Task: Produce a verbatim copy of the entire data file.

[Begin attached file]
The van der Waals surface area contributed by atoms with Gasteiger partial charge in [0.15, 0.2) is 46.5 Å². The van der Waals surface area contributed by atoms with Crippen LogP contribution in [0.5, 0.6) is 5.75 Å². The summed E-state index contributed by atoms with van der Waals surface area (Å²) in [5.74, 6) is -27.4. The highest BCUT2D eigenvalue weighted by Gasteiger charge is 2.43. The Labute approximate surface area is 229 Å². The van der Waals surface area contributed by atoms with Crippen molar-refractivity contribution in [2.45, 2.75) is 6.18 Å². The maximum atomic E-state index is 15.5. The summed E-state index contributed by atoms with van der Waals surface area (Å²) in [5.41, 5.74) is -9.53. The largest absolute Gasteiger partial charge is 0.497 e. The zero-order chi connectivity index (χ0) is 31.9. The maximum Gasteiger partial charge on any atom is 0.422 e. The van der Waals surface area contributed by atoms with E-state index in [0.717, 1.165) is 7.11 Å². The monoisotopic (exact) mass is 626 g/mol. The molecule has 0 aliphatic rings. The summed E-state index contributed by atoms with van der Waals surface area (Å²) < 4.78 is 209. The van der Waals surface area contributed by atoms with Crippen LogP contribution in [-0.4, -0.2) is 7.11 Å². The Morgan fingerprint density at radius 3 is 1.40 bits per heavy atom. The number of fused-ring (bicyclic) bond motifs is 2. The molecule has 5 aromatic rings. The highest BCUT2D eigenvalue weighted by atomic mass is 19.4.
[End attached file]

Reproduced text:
The van der Waals surface area contributed by atoms with Gasteiger partial charge in [0.15, 0.2) is 46.5 Å². The van der Waals surface area contributed by atoms with Crippen LogP contribution in [0.5, 0.6) is 5.75 Å². The summed E-state index contributed by atoms with van der Waals surface area (Å²) in [5.74, 6) is -27.4. The highest BCUT2D eigenvalue weighted by Gasteiger charge is 2.43. The Labute approximate surface area is 229 Å². The van der Waals surface area contributed by atoms with Crippen molar-refractivity contribution in [2.45, 2.75) is 6.18 Å². The maximum atomic E-state index is 15.5. The summed E-state index contributed by atoms with van der Waals surface area (Å²) in [5.41, 5.74) is -9.53. The largest absolute Gasteiger partial charge is 0.497 e. The zero-order chi connectivity index (χ0) is 31.9. The maximum Gasteiger partial charge on any atom is 0.422 e. The van der Waals surface area contributed by atoms with E-state index in [0.717, 1.165) is 7.11 Å². The monoisotopic (exact) mass is 626 g/mol. The molecule has 0 aliphatic rings. The summed E-state index contributed by atoms with van der Waals surface area (Å²) < 4.78 is 209. The van der Waals surface area contributed by atoms with Crippen LogP contribution in [-0.4, -0.2) is 7.11 Å². The Morgan fingerprint density at radius 3 is 1.40 bits per heavy atom. The number of fused-ring (bicyclic) bond motifs is 2. The molecule has 5 aromatic rings. The highest BCUT2D eigenvalue weighted by atomic mass is 19.4.